Listen to the petition presentation in Parliament on Thursday 10 March
** Update 14 April 2022
This morning I was finally invited to give verbal evidence to the Environment Select Committee following my petition presentation to Parliament over a year ago.
My petition, which received nearly four thousand signatures, calls for the reopening of consultation over the closure of diving, anchoring and fishing access to the Astrolabe, Okarapu, Brewis Shoal, Schooner and Plate Reefs off Motiti Island.
As we know, consultation during the legal process was not open to many of the affected stakeholders, including you, and this is what my petition aims to reverse.
A key piece of evidence that I presented today relates to the recent Waitangi Tribunal ruling that Te Patuwai Tribal hold Mana Whenua status on Motiti Island and that the Motiti Rohe Moana Trust does not represent the people of Motiti.
The Waitangi Tribunal’s findings in Wai 2521 included on page 141 under the heading “22.214.171.124 Conclusions on how mana is exercised on the island”:
For these reasons, we conclude that the Te Patuwai Tribal structure outlined earlier is the legitimate vehicle for exercising mana over Motiti. We cannot accept that the Motiti Rohe Moana Trust, which operates independently of this structure, is a legitimate body representing and exercising the mana of Te Patuwai on Motiti. Although the Trust initially had the support of the Motiti Marae Committee, it later lost this support. Since then, it has largely operated under the exclusive guidance of individuals who support the Trust, rather than with the support of the Motiti marae and wider hapū.
It is my view, and I feel I can speak for the petition signatories, that the Environment Court’s decision to close the reefs around Motiti was made on the false premise that the appellant MRMT spoke for mana whenua when the Waitangi Tribunal has confirmed that it did not.
I urged the Select Committee to direct the Bay of Plenty Regional Council to initiate a review of the closure, in consultation with Te Patuwai Tribal, to rectify this process failure.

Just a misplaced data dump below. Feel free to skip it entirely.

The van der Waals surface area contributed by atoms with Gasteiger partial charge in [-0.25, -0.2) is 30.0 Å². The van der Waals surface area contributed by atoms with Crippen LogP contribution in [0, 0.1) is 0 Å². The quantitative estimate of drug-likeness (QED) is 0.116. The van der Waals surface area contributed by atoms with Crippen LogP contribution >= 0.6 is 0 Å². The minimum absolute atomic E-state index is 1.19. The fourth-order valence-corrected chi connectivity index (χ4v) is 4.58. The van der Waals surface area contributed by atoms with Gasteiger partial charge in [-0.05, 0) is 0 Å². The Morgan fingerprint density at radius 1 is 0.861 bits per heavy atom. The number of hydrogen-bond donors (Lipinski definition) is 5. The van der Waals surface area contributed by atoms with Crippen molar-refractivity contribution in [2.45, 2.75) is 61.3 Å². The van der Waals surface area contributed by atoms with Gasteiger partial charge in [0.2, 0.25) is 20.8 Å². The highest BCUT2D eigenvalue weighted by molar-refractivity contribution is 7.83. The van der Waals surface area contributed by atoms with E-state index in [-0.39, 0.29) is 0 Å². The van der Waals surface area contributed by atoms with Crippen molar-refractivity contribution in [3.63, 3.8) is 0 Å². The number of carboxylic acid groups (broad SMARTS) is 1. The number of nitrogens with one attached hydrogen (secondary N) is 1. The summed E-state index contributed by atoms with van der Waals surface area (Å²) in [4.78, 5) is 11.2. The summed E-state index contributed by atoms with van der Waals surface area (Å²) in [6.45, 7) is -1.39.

At such time we are requesting that the interests of recreational fishers in the Bay of Plenty are represented so they can participate in any future consultation process. I strongly believe that the exclusion of both Te Patuwai and our thousands of recreational fishers from this process caused a genuine local injustice.
Thank you once again for your continued support of this important issue.
Update: 17 May 2021
My written evidence has been submitted to the Environment Select Committee. I'd like to thank those of you have taken the time to send me their views, perspectives and concerns about the closure of these fishing spots. Many of your comments have been included in the evidence, which you can read here.
Update: 7 May 2021
I have been invited to provide written evidence to the Environment Select Committee. This is due on the 17th of May, after which I look forward to being advised timing for me to provide verbal evidence which may be in June or July, depending on how long the next part of the Committee's considerations take.
I am hopeful that members of the recreational fishing community community will also be invited to provide submissions to the Environment Select Committee as no opportunities for public consultation have yet been provided and closure is to take place in August.
This news article was published yesterday in Sun Media and advises that 11 August is the date from which we can no longer anchor on, or take any marine life from, the Astrolabe Reef, Schooner Rocks or Plate Island.
Additional updates on the August closure are available at the Bay of Plenty Regional Council website.
My Petition has now been presented to Parliament. It asks the House of Representatives to urgently review the proposed ban on fishing around the Astrolabe Reef and pass legislation to ensure that the Ministry of Fisheries has primacy over protecting coastal fish stocks.
I was assisted in the presentation to Parliament by Tim van de Molen, National's Spokesman for Oceans and Fisheries. This is an interview we gave prior to Thursday's presentation. Email my team for a link if you don't have Facebook.
On 23 March the petition was heard at the Petitions Select Committee, which accepted it and referred it to the Environment Select Committee. I await their invitation to present written evidence, following which I hope that interested parties will be invited to present oral submissions.
Our final number of signatures was 3,734 and I appreciate all of you who took the time to sign the petition.
I'll provide further updates as the petition progresses through Parliament.
Thanks again for helping me to make your concerns heard by Government.
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